I recall hearing a business maxim some years ago: “What gets measured gets done.” In other words, if there is no standard by which to measure something, it becomes a low priority. Unfortunately, this seems to be the case with soil erosion.
For years, resource professionals have had the RUSLE2 soil erosion model to predict the amount of sheet and rill erosion that occurs on a farm. Sheet and rill erosion is caused by a shallow sheet of rainwater that runs across the land. This picks up and transports soil particles already detached by a raindrop splash or by soil disturbances such tillage operations. Because there was a way to estimate sheet and rill erosion, soil scientists set standards, or benchmarks, for it. Using the RUSLE2 model, soil scientists developed the standard for “T” or the “Tolerable soil loss” level. This “T” is the erosion level that Natural Resources Conservation Service (NRCS) encourages farmers to achieve. The tolerable soil loss for most soils in the Midwest is set at 5 tons/acre/year. As with all standards, experts argue whether it should be higher or lower but the fact remains, resource professionals and farmers have a method to estimate how changes to farming practices impact soil erosion. In other words, we can set standards and measure progress.
Unfortunately, the same cannot be said for ephemeral gullies. Ephemeral gullies are defined as small channels eroded by concentrated flow that can be easily filled by normal tillage, only to reform again in the same location by additional runoff. Ephemeral gully erosion is far more visible than sheet and rill erosion and everybody can see it is occurring. But still, resource professionals have no method to predict the amount of ephemeral gully erosion that occurs at a field level. Ephemeral gully erosion is believed to be at least as significant as sheet and rill erosion in terms of sediment delivered from cropland to streams, rivers, and lakes. In fact, a special report written jointly by the USDA Agriculture Research Service (ARS) and NRCS emphasized the need to focus on ephemeral gully erosion. This report estimates that 40 percent of watershed sediment yield can be attributed to ephemeral gully sources (Bernard, 2009).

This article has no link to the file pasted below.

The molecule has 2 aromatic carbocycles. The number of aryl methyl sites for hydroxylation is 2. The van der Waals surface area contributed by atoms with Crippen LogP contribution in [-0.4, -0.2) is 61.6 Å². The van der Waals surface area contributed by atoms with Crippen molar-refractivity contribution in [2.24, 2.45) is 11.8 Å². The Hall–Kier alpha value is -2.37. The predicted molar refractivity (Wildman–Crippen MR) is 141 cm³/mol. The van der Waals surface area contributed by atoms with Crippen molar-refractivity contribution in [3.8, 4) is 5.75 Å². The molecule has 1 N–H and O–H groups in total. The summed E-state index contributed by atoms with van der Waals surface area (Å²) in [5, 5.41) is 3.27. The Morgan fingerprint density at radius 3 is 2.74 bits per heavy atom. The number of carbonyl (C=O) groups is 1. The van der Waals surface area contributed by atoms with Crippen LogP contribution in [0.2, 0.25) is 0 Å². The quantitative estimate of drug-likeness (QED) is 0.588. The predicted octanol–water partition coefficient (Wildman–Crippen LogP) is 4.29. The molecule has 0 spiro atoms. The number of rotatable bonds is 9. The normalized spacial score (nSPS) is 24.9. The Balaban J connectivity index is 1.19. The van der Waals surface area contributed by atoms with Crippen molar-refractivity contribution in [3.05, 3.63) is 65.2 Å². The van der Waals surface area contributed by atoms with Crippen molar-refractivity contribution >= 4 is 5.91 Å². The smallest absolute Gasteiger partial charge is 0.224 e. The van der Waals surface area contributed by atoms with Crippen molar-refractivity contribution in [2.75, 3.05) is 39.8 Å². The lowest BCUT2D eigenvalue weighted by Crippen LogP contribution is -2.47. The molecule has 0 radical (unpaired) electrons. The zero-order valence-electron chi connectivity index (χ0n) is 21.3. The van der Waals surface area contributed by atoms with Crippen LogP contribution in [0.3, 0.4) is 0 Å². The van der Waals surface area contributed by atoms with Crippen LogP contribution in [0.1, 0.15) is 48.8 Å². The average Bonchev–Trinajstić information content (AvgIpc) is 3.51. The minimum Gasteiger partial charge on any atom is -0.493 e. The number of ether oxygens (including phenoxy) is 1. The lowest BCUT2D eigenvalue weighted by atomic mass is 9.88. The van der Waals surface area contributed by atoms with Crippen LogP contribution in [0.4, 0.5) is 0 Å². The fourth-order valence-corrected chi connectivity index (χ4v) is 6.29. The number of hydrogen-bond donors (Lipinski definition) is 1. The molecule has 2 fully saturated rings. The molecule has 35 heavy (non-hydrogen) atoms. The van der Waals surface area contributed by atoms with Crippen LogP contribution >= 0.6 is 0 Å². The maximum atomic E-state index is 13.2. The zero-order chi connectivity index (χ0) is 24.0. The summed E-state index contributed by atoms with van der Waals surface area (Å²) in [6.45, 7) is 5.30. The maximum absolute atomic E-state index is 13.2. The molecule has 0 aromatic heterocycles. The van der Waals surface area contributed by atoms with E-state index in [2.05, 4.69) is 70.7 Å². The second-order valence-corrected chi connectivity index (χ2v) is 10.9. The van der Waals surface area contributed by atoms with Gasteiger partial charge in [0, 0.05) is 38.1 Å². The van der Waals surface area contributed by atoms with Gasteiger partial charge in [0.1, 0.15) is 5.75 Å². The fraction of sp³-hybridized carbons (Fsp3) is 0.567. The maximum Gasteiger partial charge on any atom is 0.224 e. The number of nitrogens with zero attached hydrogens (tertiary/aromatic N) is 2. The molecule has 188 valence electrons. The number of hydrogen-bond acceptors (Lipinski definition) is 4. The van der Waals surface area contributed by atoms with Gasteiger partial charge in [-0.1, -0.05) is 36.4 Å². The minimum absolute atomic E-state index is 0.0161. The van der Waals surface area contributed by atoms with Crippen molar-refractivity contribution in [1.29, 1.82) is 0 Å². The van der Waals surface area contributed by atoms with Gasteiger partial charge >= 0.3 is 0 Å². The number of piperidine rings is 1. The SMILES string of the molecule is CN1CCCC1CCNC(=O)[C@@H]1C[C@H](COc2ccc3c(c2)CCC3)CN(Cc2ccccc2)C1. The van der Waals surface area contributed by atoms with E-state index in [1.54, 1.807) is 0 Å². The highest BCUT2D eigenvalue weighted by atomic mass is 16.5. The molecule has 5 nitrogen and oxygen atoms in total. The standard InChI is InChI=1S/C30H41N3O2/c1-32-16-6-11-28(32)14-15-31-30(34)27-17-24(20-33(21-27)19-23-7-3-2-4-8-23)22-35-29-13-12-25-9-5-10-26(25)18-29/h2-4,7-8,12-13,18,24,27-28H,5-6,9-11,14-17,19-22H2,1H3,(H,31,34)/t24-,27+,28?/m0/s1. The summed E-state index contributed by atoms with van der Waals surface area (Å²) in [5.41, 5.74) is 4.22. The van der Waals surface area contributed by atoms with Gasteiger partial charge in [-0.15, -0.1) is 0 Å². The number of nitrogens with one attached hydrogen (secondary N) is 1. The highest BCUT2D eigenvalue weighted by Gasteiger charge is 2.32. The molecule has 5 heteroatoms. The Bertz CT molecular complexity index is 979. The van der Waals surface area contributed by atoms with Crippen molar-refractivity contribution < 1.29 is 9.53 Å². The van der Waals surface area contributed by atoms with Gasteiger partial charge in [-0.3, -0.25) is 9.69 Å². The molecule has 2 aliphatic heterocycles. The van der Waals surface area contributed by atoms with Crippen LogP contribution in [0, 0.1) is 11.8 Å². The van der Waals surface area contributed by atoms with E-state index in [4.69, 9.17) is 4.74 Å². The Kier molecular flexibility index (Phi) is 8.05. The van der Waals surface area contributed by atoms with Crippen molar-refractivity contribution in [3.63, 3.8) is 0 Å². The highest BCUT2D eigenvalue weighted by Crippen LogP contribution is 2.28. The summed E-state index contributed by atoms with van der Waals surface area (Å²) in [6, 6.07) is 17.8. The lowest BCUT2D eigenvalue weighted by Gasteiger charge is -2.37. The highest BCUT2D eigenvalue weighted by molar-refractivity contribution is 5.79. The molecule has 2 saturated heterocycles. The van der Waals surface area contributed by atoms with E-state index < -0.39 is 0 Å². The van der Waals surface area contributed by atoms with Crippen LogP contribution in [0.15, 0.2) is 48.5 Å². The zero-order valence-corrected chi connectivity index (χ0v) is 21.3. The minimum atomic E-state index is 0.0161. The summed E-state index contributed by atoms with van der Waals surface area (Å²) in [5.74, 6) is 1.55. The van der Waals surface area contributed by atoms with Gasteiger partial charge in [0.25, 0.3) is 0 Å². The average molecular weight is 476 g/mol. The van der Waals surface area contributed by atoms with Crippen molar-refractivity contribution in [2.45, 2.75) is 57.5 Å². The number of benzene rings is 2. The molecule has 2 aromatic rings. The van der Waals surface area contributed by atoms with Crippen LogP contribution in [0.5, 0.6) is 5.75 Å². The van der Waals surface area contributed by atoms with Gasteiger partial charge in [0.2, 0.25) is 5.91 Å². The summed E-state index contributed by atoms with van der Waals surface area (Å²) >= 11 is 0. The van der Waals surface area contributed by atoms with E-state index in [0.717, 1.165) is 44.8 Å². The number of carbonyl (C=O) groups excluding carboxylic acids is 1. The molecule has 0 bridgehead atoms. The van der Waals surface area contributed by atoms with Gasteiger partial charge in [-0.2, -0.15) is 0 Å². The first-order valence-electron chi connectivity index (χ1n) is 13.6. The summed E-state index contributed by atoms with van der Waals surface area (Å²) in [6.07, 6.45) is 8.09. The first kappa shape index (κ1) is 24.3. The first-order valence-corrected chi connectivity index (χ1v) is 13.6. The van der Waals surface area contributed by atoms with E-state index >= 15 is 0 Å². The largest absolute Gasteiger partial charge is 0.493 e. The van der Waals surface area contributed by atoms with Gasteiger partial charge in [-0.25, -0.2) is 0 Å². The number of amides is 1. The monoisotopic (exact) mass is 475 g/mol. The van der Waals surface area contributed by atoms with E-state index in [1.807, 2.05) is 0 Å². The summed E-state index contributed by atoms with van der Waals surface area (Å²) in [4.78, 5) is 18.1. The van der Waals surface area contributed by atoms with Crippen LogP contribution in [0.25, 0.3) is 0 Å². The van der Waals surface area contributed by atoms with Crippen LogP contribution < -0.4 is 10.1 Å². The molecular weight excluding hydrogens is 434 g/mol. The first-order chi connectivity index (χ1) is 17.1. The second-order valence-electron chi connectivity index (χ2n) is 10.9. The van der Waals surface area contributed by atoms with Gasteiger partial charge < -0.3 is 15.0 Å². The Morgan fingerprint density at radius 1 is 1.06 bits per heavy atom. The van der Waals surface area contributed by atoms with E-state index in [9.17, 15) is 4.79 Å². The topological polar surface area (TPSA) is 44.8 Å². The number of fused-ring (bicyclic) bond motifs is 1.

To date, there is no model similar to RUSLE2 that can be used to estimate or predict the level of ephemeral erosion occurring in a farmer’s field. Therefore, ephemeral erosion has always been the ugly step sister to sheet and rill erosion. With no way to predict ephemeral gully erosion, it has received far less attention, and no standard for ephemeral gully erosion reduction has ever been set.
After all of these years, finally, USDA-ARS is developing a model that can be used to measure ephemeral erosion. Dr. Seth Dabney is working to develop a model that can be used to predict the location and the amount of ephemeral erosion. Hopefully, resource professionals will take notice of Dr. Dabney’s work and get serious about measuring and reducing ephemeral erosion.
Not having an ephemeral gully erosion calculator is a disservice to all of those working to protect natural resources. Remember, precision conservation is about applying conservation practices in the right place, at the right time, and at the right scale so we can solve the right problem. How can resource professionals be expected to apply the right practice if they don’t know how much ephemeral gully erosion is occurring? In some cases, we have been applying practices to reduce sheet and rill erosion when we should have been looking at ephemeral gully erosion.